DNA double-strand breaks (DSBs) are among the most toxic DNA lesions because failure to repair them accurately can lead to large-scale genome rearrangements. Homologous recombination (HR) is a major, conserved pathway by which cells repair DSBs. It functions by locating a homologous sequence and using it as a template for DNA synthesis, yielding a highly accurate repair outcome. The importance of HR is underscored by the fact that mutations in a number of HR genes, including the tumor suppressors BRCA1 and BRCA2, are associated with increased cancer risk. Rare genetic cancer predisposition syndromes are also associated with aberrant or defective HR. Mutations in the BLM helicase, which participates in the initiation of HR as well as resolution of DNA structures formed late in the process, cause Bloom Syndrome. Fanconi Anemia is caused by mutations in a large complex of ?FANC? proteins that detect DNA interstrand crosslinks, lesions that are first excised before being converted into DSBs and routed into the HR pathway. Recent research has uncovered an intriguing link between DSB repair and the RNAi pathway. Specifically, small RNAs have been identified at DSB sites, where they are important for cell cycle checkpoint activation (1) and also HR (2, 3). These RNAs are produced by Dicer and processed by the Argonaute family protein Ago2. Cell-based studies have shown that they are required for the optimal recruitment of RAD51 to DSB sites, but not for upstream steps in HR (2). RAD51 is the recombinase responsible for catalyzing the HR reaction. BRCA2 loads RAD51 onto ssDNA tails formed at the break site, where RAD51 forms a filament that then searches for a homologous DNA template to initiate repair. The mechanism by which small RNAs promote RAD51 loading is unknown. We have developed unique reconstituted systems to examine the steps in HR, including RAD51-ssDNA nucleoprotein filament assembly. In this project, we will apply our expertise to characterize the mechanism by which small RNAs function in HR.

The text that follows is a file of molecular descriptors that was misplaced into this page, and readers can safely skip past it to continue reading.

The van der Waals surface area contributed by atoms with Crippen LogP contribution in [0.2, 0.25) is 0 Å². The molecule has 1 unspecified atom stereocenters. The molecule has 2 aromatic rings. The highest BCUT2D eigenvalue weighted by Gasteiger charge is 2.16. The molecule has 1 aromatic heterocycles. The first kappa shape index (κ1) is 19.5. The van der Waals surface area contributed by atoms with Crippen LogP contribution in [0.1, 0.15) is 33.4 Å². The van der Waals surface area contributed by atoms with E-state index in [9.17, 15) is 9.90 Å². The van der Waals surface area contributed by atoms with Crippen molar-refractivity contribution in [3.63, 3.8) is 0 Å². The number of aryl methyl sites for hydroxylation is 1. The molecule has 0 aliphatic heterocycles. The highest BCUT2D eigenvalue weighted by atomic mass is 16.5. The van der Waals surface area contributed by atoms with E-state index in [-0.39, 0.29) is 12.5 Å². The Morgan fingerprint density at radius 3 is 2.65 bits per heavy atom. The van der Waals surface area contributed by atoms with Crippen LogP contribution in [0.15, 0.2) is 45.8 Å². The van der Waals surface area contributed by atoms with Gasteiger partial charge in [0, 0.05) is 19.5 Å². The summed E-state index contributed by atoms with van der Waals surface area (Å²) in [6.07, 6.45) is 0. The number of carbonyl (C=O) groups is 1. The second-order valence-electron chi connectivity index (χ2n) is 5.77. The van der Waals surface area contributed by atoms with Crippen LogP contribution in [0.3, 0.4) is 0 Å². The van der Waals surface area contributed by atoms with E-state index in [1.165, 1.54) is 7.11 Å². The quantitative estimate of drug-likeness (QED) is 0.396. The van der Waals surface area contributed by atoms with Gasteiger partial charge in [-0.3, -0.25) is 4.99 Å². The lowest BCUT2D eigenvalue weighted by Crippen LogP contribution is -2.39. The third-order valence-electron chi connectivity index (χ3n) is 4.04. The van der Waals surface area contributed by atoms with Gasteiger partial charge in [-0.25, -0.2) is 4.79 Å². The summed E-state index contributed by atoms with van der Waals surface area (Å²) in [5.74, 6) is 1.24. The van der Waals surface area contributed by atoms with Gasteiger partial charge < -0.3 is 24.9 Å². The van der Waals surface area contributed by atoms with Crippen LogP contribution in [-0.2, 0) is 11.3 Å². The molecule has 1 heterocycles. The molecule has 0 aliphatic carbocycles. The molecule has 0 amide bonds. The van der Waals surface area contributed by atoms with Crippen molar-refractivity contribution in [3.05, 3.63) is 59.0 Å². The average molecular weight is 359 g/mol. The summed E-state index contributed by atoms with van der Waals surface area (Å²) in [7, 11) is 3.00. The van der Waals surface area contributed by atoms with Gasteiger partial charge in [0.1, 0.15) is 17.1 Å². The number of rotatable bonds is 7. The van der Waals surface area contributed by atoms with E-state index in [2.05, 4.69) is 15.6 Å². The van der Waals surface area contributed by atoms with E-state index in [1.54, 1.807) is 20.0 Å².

In Aim 1, we will purify Ago2, investigate its interaction with RAD51, and generate mutants defective for the interaction.
In Aim 2, our unique biochemical systems will be used to pinpoint the role of Ago2 and its associated small RNAs in loading RAD51. The importance of base pairing between the small RNAs and the ssDNA tails onto which RAD51 loads will be assessed, and mutants generated in Aim 1 will be tested. Interplay with DSS1, a BRCA2-interacting protein that assists in removing RPA from the ssDNA to make way for RAD51, will also be investigated. Besides characterizing the novel role of small RNAs in HR, this project will contribute to our mechanistic understanding of a BRCA2-dependent step in HR, and will therefore provide insights into the initial events that lead to tumorigenesis in the breast, ovaries and other organs.

Public Health Relevance

Homologous recombination is a major pathway that repairs double-strand breaks in DNA, and mutations in recombination genes such as BRCA2 and BLM cause cancer predisposition. Recently, it has been shown that small RNAs produced by RNAi enzymes at DNA break sites are required for efficient repair. In this project, we will use our unique experimental systems to elucidate the mechanism by which these small RNAs function in recombination.

National Institute of Health (NIH)
National Institute of Environmental Health Sciences (NIEHS)
Exploratory/Developmental Grants (R21)
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Radiation Therapeutics and Biology Study Section (RTB)
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Reinlib, Leslie J
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Yale University
Schools of Medicine
New Haven
United States
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Daley, James M; Jimenez-Sainz, Judit; Wang, Weibin et al. (2017) Enhancement of BLM-DNA2-Mediated Long-Range DNA End Resection by CtIP. Cell Rep 21:324-332
Miller, Adam S; Daley, James M; Pham, Nhung Tuyet et al. (2017) A novel role of the Dna2 translocase function in DNA break resection. Genes Dev 31:503-510